mostly nonfiction listener
"Traffic" freaked me out. I knew that 40,000 people died each year on our roads. And I knew that a car accident was the most likely way that trauma would encroach into my world. Vanderbilt gives me lots more things to worry about (like Dr's have the 2nd highest accident rate, pick-up trucks are dangerous to everyone else, new cars have higher accident rates then older cars, and intersections are bad news for bikers, runners, and drivers.
This is a book I'd like my girls to read as a prerequisite to getting their license (and I'll install the driver cam that Vanderbilt writes about being effective in teaching young drivers defensive skills).
Read the book. Slow down on the roads.
Quiet will definitely be included in my list for the top nonfiction books of 2012. This is strong praise indeed, given that we are barely in May. The book is that good that I find it inconceivable that 10 other better nonfiction books will be published this year.
The strength of Quiet surprised me, as I went into reading the book a strong skeptic about the whole concept of personality types. I'm a sociologist, and I believe my bones that structure and situations determine behaviors as much as personality. I've also been unimpressed by either the reliability or validity of tests that purport to predict or explain behavior, such as the MBTI. Nor can I confidently report where I fall on the introvert / extrovert scale, and would have a hard time making this judgment about either my spouse or my children.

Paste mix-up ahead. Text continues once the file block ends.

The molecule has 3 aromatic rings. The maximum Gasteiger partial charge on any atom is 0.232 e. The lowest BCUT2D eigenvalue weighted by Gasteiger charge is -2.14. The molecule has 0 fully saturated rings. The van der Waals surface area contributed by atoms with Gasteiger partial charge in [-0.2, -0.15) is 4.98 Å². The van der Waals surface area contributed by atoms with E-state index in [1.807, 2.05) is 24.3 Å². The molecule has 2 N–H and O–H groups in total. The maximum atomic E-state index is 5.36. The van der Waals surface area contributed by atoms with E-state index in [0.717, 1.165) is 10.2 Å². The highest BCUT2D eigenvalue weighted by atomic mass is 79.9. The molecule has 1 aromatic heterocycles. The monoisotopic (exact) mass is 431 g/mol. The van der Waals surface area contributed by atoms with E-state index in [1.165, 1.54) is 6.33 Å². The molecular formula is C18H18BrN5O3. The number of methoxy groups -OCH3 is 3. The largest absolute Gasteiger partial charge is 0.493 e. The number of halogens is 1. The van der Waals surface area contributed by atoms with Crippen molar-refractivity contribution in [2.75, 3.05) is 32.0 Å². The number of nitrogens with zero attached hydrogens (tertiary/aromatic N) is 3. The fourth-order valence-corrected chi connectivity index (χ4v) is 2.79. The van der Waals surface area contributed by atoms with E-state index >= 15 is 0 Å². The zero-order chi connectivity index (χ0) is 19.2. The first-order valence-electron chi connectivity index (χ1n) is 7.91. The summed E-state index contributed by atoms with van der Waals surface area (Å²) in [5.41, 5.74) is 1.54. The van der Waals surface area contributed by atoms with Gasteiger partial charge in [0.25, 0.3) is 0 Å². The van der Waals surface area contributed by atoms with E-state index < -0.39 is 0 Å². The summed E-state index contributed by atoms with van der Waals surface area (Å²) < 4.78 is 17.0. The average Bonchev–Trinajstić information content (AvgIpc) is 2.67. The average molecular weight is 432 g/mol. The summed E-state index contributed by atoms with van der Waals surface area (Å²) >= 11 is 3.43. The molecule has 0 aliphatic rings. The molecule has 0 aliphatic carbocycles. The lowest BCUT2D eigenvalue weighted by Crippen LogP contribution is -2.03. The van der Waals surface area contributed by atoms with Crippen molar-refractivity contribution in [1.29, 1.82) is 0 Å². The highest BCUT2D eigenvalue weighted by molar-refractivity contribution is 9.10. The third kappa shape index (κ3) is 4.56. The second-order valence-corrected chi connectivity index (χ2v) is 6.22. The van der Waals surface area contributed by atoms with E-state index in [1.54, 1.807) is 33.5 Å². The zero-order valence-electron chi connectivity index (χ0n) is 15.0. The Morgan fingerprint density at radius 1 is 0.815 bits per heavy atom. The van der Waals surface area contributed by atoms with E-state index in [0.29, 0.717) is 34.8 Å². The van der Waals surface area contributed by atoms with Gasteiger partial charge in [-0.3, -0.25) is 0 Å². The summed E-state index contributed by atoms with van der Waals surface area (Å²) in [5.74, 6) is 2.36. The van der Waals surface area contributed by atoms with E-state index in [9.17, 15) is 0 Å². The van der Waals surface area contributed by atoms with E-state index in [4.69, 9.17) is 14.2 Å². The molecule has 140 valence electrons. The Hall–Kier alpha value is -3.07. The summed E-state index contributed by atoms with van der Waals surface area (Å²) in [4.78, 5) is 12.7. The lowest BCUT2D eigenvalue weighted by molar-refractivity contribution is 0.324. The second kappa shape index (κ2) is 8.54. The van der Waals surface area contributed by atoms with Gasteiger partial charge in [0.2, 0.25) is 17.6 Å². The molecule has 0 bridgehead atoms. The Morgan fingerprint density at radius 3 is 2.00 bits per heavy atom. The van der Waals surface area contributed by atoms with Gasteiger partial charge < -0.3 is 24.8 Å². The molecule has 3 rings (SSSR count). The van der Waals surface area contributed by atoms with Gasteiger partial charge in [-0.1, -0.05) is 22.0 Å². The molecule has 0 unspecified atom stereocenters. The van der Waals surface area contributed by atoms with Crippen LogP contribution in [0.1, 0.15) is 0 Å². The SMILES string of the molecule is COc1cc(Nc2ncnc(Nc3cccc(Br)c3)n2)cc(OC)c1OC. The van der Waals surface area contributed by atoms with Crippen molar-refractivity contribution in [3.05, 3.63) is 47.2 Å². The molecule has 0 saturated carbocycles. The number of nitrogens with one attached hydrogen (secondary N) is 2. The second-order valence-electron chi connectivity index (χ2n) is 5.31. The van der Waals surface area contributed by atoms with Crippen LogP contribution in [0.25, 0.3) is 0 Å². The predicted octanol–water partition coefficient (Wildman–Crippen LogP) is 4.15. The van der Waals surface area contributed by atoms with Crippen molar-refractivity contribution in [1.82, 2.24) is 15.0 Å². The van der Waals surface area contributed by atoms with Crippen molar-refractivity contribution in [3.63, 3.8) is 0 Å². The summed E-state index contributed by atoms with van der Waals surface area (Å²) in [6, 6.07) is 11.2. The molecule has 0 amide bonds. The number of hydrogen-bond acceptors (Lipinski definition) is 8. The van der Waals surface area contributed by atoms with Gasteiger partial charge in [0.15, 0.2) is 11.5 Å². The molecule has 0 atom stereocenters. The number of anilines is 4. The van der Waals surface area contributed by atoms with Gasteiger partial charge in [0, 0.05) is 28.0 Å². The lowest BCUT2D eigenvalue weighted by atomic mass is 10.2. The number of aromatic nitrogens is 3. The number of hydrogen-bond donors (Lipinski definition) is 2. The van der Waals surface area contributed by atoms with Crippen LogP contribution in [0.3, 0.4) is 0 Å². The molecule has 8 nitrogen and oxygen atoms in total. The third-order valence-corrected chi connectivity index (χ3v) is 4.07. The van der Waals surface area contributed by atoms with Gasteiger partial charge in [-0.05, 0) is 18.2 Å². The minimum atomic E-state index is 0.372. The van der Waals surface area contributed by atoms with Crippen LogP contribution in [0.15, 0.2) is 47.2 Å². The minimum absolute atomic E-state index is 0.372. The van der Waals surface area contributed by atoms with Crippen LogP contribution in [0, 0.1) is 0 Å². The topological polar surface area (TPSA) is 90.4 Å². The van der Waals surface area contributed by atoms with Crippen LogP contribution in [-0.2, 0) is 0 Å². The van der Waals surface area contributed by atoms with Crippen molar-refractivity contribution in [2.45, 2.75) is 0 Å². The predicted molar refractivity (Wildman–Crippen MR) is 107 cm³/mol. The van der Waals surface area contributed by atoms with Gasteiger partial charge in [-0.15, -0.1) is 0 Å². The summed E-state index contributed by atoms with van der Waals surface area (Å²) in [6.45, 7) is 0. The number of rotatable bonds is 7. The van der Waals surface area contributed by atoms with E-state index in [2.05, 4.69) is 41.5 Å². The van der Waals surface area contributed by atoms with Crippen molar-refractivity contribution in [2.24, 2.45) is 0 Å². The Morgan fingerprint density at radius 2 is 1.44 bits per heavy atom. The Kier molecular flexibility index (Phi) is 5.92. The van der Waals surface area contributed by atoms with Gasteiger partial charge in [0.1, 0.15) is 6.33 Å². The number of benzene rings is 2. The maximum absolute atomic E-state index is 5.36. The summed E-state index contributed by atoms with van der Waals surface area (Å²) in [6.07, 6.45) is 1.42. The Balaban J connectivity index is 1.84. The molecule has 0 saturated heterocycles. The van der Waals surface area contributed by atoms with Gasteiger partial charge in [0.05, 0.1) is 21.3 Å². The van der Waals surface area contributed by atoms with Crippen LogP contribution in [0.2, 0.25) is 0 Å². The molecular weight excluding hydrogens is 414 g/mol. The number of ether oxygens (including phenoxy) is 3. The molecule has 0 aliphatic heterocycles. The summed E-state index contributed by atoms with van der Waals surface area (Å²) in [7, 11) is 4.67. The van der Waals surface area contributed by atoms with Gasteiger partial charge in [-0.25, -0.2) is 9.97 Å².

If you, like me, are skeptical of personality types then you are ideally suited to approach Quiet. Every page of Quiet contained for me some revelation that caused me to re-think and re-evaluate how I approach my relationships and my work, and how I interpret the actions of colleagues and family.
Cain's thesis is individuals vary on how we respond and react to stimuli. For some of us, external stimulus is energy giving and restorative. Other people may enjoy external stimulus, but interactions with other people subtract from the pool of psychic energy and can be depleting. Those people that we call "introverts" are those that expend energy in interactions, "extroverts" gain energy.
What Cain points out is that our schools and our workplaces have been moving to a state where only the skills and behaviors of extroverts are valued. We want our kids to be assertive and confident. We get worried if our children are reserved, dreamy and quiet. At work we all operate in teams. We look to our colleagues to speak up and to proactively contribute to our discussions and team projects. The vision of the open office, designed to ease collaboration and break down barriers to communication, has captured the imagination of many managers. (I know. I work in just such an open office plan).
Cain believes, and cites lots of evidence to support her ideas, that our efforts to construct our schools and workplaces around only extroverts are counterproductive to our organizations and damaging to individuals. Families, schools and workplaces can be better off with a mix of personality types and styles. We need to design classrooms and workplaces that honor the needs of our colleagues for quiet focus and intensive solo pursuits.
Quiet is one of those books that is so beautifully written and so persuasively argued that one wants to convince everyone else to read along and discuss its conclusions. Sometimes I fantasize about having the sort of wealth that would allow me to hand out books to everyone I come across. Quiet tops my list of books to share so far in 2012.
I think that Taleb is probably an S.O.B. and a nut....but his argument that the world (and our lives) is in reality ruled by unpredictable large-scale events (black swans) is intriguing and forcefully argued. Taleb's background is in quantitative trading...and while arrogant beyond belief his arguments seem hard to dismiss.